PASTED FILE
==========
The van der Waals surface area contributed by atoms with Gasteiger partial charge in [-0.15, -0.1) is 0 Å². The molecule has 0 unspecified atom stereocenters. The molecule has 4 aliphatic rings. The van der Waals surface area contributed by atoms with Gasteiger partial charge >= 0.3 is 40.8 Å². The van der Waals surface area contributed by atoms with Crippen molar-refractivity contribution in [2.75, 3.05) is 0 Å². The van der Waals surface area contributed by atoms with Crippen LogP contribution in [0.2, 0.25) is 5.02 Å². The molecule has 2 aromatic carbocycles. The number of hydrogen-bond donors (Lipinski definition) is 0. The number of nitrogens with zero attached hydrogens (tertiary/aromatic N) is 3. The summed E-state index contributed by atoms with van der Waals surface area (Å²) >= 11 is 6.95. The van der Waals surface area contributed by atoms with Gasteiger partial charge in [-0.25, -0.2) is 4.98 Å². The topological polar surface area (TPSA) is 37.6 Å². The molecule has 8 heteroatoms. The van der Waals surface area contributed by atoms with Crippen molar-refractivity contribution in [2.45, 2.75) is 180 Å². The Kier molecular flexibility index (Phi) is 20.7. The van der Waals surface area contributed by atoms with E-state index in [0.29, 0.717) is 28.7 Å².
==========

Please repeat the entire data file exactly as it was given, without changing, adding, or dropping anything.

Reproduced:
The van der Waals surface area contributed by atoms with Gasteiger partial charge in [-0.15, -0.1) is 0 Å². The molecule has 0 unspecified atom stereocenters. The molecule has 4 aliphatic rings. The van der Waals surface area contributed by atoms with Gasteiger partial charge >= 0.3 is 40.8 Å². The van der Waals surface area contributed by atoms with Crippen molar-refractivity contribution in [2.75, 3.05) is 0 Å². The van der Waals surface area contributed by atoms with Crippen LogP contribution in [0.2, 0.25) is 5.02 Å². The molecule has 2 aromatic carbocycles. The number of hydrogen-bond donors (Lipinski definition) is 0. The number of nitrogens with zero attached hydrogens (tertiary/aromatic N) is 3. The summed E-state index contributed by atoms with van der Waals surface area (Å²) >= 11 is 6.95. The van der Waals surface area contributed by atoms with Gasteiger partial charge in [-0.25, -0.2) is 4.98 Å². The topological polar surface area (TPSA) is 37.6 Å². The molecule has 8 heteroatoms. The van der Waals surface area contributed by atoms with Crippen molar-refractivity contribution in [2.45, 2.75) is 180 Å². The Kier molecular flexibility index (Phi) is 20.7. The van der Waals surface area contributed by atoms with E-state index in [0.29, 0.717) is 28.7 Å².